Guidant Implantable Pacemakers
In a human heart, the natural pacemaker is called the sinoatrial node, or sinus node. The sinus node is a small mass of specialized cells that is located on top of right atrium of the heart; its function is to make electrical impulses that make the heart beat. Occasionally, people will experience a heartbeat that is too fast, too slow, or irregular (called heart arrhythmias). Arrhythmias are fairly common and often harmless. However, they may also be an indication of a serious problem, such as a defect in the body's natural pacemaker or a blockage of the heart's electrical pathways.
Artificial pacemakers are used to help the heart beat in a regular rhythm and replace a natural pacemaker or blocked pathway. They send electrical impulses to the heart to help it pump. Artificial pacemakers are small, battery-operated devices that are be permanently implanted in the body. When an artificial pacemaker is implanted in the body, an electrode is placed next to the wall of the heart that sends electric impulses through a wire to the heart. Pacemakers can help alleviate symptoms of arrhythmias, including fatigue and fainting, and help people to resume more normal, active lifestyles.
There are a number of companies that produce pacemakers. The Guidant Corporation, which is a maker of medical devices, including pacemakers, sent out a notice to doctors on September 22, 2005, on the reported two modes of failure of its Guidant implantable pacemakers models. These failure modes could lead to a number of things including the irregular or permanent loss of output in its pacing without displaying any kind of warning, the showing of a warning message for the reset of the device when it is asked to do a function, and the intermittent, or permanent failure of telemetry. One or more of these device malfunctions could occur because of the failure modes. The Food and Drug Administration (FDA) established this communication sent by Guidant to physicians as a recall action affecting two of its implantable pacemaker models.
The behaviors of the pacemakers, that were clinical in nature, linked to the failure modes could result in serious complications in the health of patients, who had pacemaker implants. The loss of the output for the pacing of the heart's rhythm was found to have caused syncope (or loss of consciousness) and presyncope (light-headed feelings), that led to the hospitalization of the patient. For the first mode of failure found, Guidant affirmed that there were 36 malfunctions among the 49,500 pacemakers implanted in patients, as of September 6, 2005. Seven of these defective medical devices displayed no output at all during implantation procedures. For the devices that were implanted with success, most of the malfunctions happened within seven months after it was implanted. Guidant received three reports of syncope and six reports of bradycardia, which is slower than normal heartbeat. In addition, there were a few cases in which there were telemetry failures.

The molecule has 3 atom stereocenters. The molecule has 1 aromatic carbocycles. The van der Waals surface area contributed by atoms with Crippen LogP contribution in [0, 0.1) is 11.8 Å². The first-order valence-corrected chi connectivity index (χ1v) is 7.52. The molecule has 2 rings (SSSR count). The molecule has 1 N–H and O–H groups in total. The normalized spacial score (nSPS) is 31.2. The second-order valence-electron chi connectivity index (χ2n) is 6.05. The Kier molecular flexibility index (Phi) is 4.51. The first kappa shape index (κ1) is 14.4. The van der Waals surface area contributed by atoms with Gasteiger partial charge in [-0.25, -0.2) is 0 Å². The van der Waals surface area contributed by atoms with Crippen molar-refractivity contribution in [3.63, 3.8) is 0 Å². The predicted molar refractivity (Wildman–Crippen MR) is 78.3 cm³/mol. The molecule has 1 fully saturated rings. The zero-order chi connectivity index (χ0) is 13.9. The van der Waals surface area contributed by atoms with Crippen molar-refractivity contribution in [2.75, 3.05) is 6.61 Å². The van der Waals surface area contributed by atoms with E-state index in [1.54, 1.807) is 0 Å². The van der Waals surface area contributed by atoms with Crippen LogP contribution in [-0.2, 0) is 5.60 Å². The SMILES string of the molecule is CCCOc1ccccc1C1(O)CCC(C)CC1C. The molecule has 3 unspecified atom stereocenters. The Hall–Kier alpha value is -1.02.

Guidant predicted that an estimated seven to fifteen malfunctions could have potentially been added to the first 36 that were identified. These defective devices could be found among the population of the active pacemakers of 41,000, 24,000 of which were in the United States. Sixteen malfunctions were linked with the second mode of failure and these were confirmed among the 341,000 implantable pacemakers of the Insignia and Nexus models that have been distributed all over the world. The sixteen pacemakers showed no output when it underwent a pre-implant testing.
Guidant revealed that they had received a report of a patient, who is dependent on a pacemaker, losing consciousness and experiencing cardiac arrest. This report was linked to the pacing output loss during an elective procedure meant to replace a pulse generator. In June 2006, Guidant and the FDA also alerted patients and doctors about reports that there were five malfunctions of the implantable pacemakers that were caused by a defect on the low-voltage capacitor of the device. Intermittent or permanent loss of output and the premature depletion of the battery are among those that could be suffered by patients who have these defective devices.
If you suffered from complications or injury as the result of a problem with your Guidant implantable pacemaker, it is recommended that you speak with an attorney. A lawyer who is well-versed in laws surrounding defective medical devices, as well as personal injury cases, will be able to advise you of your next steps and guide you through the legal process.